Semi-Aggressive Freshwater Fish

1. Angelfish

young, curious adult female angelfish

Average adult size: 6 inches
Average life span: 10 years
Diet: Omnivorous
Minimum aquarium size: 55 gallons
Water temperature: Between 78° and 84° F

Angelfish are mid-sized fish that are prized for their unique and distinctive shape. These colorful fish are some of the most popular freshwater fish in the world. 

Though these fish are generally peaceful, they have a tendency to exhibit semi-aggressive behavior when it comes to mating. They may also attempt to eat fish that are smaller than them.

Want to know the difference between male and female angelfish? You can learn more here.

2. Gouramis

Gray Gourami fish with blurry green plants background

Average adult size: 2-12 inches depending on species
Average life span: 5 years
Diet: Omnivorous
Minimum aquarium size: 55 gallons
Water temperature: Between 75° and 80° F

A small, colorful fish originating from Asia, Gouramis are known as labyrinth fish due to their ability to breathe air from the surface of the water.

These fish are aggressive and should be housed with fish with similar temperaments. Steer clear of tank mates with long, flowing fins, as gouramis are notorious fin-nippers. 

3. Afer Knife

Focused of Afer Knife fish.
Source : instagram.com

Average adult size: 24 inches
Average life span: 15 years
Diet: Carnivorous
Minimum aquarium size: 100 gallons
Water temperature: Between 75° and 80° F

The Afer Knife fish is widely loved for its beautiful shape and markings. However, hobbyists need to keep in mind that they are a rather aggressive bunch.

Charming as they are, these fish have no qualms about attacking their tankmates for territorial reasons. They should only be kept with fish that are large and bold enough to fend for themselves. 

4. Severums

Red Shoulder Severum cichlid.

Average adult size: 7 inches
Average life span: 10 years
Diet: Omnivorous
Minimum aquarium size: 55 gallons
Water temperature: Between 77° and 82° F

Severums are a type of laterally compressed fish from the cichlid family. In general, these semi-aggressive fish get along well with like-minded fish. However, we recommend keeping a close eye on tank dynamics to keep your fish safe.

In cases where severums do not get along with their tankmates, you may want to consider housing them in a solo tank.

5. Plecostomus

Common Pleco swimming with blurry background

Average adult size: 15 inches (In captivity)
Average life span: 10 – 15 years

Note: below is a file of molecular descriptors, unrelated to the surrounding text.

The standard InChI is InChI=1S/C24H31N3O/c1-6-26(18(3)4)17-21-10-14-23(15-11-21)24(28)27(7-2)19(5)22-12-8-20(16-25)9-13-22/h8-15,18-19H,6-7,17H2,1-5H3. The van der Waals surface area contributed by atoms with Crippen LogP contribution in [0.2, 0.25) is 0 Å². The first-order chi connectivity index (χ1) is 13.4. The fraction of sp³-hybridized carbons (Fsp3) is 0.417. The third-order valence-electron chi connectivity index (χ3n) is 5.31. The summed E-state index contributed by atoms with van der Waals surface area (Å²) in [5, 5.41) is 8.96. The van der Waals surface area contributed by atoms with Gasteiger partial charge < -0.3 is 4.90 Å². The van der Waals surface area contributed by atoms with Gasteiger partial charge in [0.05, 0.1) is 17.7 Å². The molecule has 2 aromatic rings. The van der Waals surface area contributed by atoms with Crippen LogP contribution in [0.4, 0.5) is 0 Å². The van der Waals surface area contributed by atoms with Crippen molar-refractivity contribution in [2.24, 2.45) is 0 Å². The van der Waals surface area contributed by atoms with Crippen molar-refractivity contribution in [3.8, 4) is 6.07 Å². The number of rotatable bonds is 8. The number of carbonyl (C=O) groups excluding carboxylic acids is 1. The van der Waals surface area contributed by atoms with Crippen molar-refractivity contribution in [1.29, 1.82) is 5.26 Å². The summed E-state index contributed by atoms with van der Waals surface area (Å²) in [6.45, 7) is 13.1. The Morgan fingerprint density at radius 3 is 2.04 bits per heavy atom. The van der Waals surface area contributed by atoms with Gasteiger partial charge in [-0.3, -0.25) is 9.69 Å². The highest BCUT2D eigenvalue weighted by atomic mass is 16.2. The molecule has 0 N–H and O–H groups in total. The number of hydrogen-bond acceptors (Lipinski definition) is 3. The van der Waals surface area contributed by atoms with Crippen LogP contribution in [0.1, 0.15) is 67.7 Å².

Diet: Omnivorous
Minimum aquarium size: 80 gallons
Water temperature: Between 72° and 78° F

Otherwise known as freshwater plecos, these fish are well-known for being algae eaters that will help keep your tank clean.

These fish are fairly peaceful, and can usually be kept in community tanks. However, they may act aggressively towards other plecos. 

6. African Leaf Fish

Huge African Leaf Fish
Source : instagram.com

Average adult size: 7 inches
Average life span: 10 years
Diet: Carnivorous
Minimum aquarium size: 30 gallons
Water temperature: Between 78° and 89° F

African Leaf Fish rely on their superior camouflage abilities to track and hunt their prey, earning them a reputation for being opportunistic feeders.

As their name would suggest, these fish originate from West and Central Africa, and take on the appearance of a dead leaf. These unique characteristics have made it popular with dedicated fish enthusiasts.

7. Jewel Cichlid

Jewel Cichlid, Hemichromis Bimaculatus, Female protecting eggs

Average adult size: 2 – 10 inches depending on variety
Average life span: 5 years
Diet: Omnivorous
Minimum aquarium size: 30 gallons
Water temperature: Between 74° and 80° F

Jewel Cichlids may disarm you with their harmless, colorful appearance at first, but don’t be fooled – they are very feisty.

These fish are notorious fin-nippers and have a tendency to chase smaller fish. However, their tendencies can be easily managed as long as their needs are met.

8. Bichir

Senegal bichir aquarium fish

Average adult size: 38 inches
Average life span: 15 years
Diet: Carnivorous
Minimum aquarium size: 90 gallons
Water temperature: Between 75° and 82° F

Bichirs are a type of reedfish that resemble eels. These fish have multiple dorsal fins on their backs, giving them a distinctive appearance.